DN: You have to look at the play of the defense. Yes, they're still #32 in the league against the pass in terms of yardage, but I've never been a big fan of measuring a pass defense strictly on the basis of yards allowed. Last week the Vikings gave up 270 yards to Jon Kitna. . .and beat the Lions by 32 points. The week before, they gave up 280 or so to Eli Manning. . .and beat the Giants by 24. New Defensive Coordinator Leslie Frazier has really started bringing a lot more pressure over the course of the last few weeks, and that's led to a lot more turnovers, a lot more stops, and a lot fewer points allowed. The run defense is going to be there for the Vikings as long as the law firm of Williams, Williams, and Henderson is patrolling the middle of the field for us, but the improvement in the pass defense over the last couple of weeks has been a huge catalyst for the recent surge.
NN: What can the 49ers offense expect from the Vikings defense both against the pass and the run?
DN: Offensively, the Vikings are going to do what they've done all year. They're going to pound the run and pound the run until the Niners show that they can stop it, try to set up the play-action passing game for Tarvaris Jackson, and wear down the Niners defense with long, time-consuming drives. That will also keep the Vikings' defense fresh, which will be a big part of things on Sunday.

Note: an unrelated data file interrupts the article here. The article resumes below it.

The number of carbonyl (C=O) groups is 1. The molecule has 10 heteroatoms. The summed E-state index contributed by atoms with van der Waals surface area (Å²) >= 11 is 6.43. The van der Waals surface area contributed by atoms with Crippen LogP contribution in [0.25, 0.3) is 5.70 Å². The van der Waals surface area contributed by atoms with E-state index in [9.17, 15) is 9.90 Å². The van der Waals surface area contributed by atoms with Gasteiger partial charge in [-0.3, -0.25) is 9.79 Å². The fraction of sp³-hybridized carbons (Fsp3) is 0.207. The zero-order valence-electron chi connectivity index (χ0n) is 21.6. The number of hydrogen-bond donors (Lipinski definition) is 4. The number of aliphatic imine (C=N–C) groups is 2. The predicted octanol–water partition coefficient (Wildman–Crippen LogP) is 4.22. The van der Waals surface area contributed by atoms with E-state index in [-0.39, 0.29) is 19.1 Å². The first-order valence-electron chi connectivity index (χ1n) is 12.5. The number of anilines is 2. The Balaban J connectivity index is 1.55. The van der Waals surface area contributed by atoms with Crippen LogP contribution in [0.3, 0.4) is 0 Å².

Defensively, I think we're going to see a lot of what we've seen the last couple of games. The Vikings will try to dial up the pressure on Trent Dilfer, try to force some turnovers, and try to ensure they can get off the field on third down. They'll try to minimize Frank Gore, which will hopefully put the Niners in a lot of second and third-and-long situations, which will allow the Vikings defense to blitz more frequently.
Thanks again to Gonzo for taking the time to answer my questions. Make sure and check out Daily Norseman this weekend as I'll be answers a few of his questions.